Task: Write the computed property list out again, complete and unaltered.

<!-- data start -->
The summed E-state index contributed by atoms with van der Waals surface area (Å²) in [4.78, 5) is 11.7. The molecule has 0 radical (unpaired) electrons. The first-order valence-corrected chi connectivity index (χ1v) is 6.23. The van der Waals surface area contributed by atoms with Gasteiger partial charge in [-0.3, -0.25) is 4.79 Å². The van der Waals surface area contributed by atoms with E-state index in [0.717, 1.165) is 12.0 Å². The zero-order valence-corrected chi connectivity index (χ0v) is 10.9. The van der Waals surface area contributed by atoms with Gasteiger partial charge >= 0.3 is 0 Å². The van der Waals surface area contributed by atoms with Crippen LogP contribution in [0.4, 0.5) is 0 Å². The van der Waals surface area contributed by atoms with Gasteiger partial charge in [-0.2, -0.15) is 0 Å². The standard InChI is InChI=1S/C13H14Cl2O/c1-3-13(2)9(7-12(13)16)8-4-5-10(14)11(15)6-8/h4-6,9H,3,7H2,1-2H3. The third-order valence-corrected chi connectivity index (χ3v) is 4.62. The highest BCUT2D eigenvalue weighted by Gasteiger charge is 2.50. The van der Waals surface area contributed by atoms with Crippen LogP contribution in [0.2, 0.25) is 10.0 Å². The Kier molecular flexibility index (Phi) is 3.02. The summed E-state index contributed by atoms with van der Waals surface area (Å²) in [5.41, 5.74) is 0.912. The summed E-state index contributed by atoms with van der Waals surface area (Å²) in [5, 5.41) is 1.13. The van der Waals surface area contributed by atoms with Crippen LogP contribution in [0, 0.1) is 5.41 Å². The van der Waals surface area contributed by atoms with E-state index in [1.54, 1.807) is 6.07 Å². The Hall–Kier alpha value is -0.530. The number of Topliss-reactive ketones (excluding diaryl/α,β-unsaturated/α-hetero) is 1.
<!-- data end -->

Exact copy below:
The summed E-state index contributed by atoms with van der Waals surface area (Å²) in [4.78, 5) is 11.7. The molecule has 0 radical (unpaired) electrons. The first-order valence-corrected chi connectivity index (χ1v) is 6.23. The van der Waals surface area contributed by atoms with Gasteiger partial charge in [-0.3, -0.25) is 4.79 Å². The van der Waals surface area contributed by atoms with E-state index in [0.717, 1.165) is 12.0 Å². The zero-order valence-corrected chi connectivity index (χ0v) is 10.9. The van der Waals surface area contributed by atoms with Gasteiger partial charge >= 0.3 is 0 Å². The van der Waals surface area contributed by atoms with Crippen LogP contribution in [0.4, 0.5) is 0 Å². The van der Waals surface area contributed by atoms with Gasteiger partial charge in [-0.2, -0.15) is 0 Å². The standard InChI is InChI=1S/C13H14Cl2O/c1-3-13(2)9(7-12(13)16)8-4-5-10(14)11(15)6-8/h4-6,9H,3,7H2,1-2H3. The third-order valence-corrected chi connectivity index (χ3v) is 4.62. The highest BCUT2D eigenvalue weighted by Gasteiger charge is 2.50. The van der Waals surface area contributed by atoms with Crippen LogP contribution in [0.2, 0.25) is 10.0 Å². The Kier molecular flexibility index (Phi) is 3.02. The summed E-state index contributed by atoms with van der Waals surface area (Å²) in [5.41, 5.74) is 0.912. The summed E-state index contributed by atoms with van der Waals surface area (Å²) in [5, 5.41) is 1.13. The van der Waals surface area contributed by atoms with Crippen LogP contribution in [0, 0.1) is 5.41 Å². The van der Waals surface area contributed by atoms with E-state index in [1.54, 1.807) is 6.07 Å². The Hall–Kier alpha value is -0.530. The number of Topliss-reactive ketones (excluding diaryl/α,β-unsaturated/α-hetero) is 1.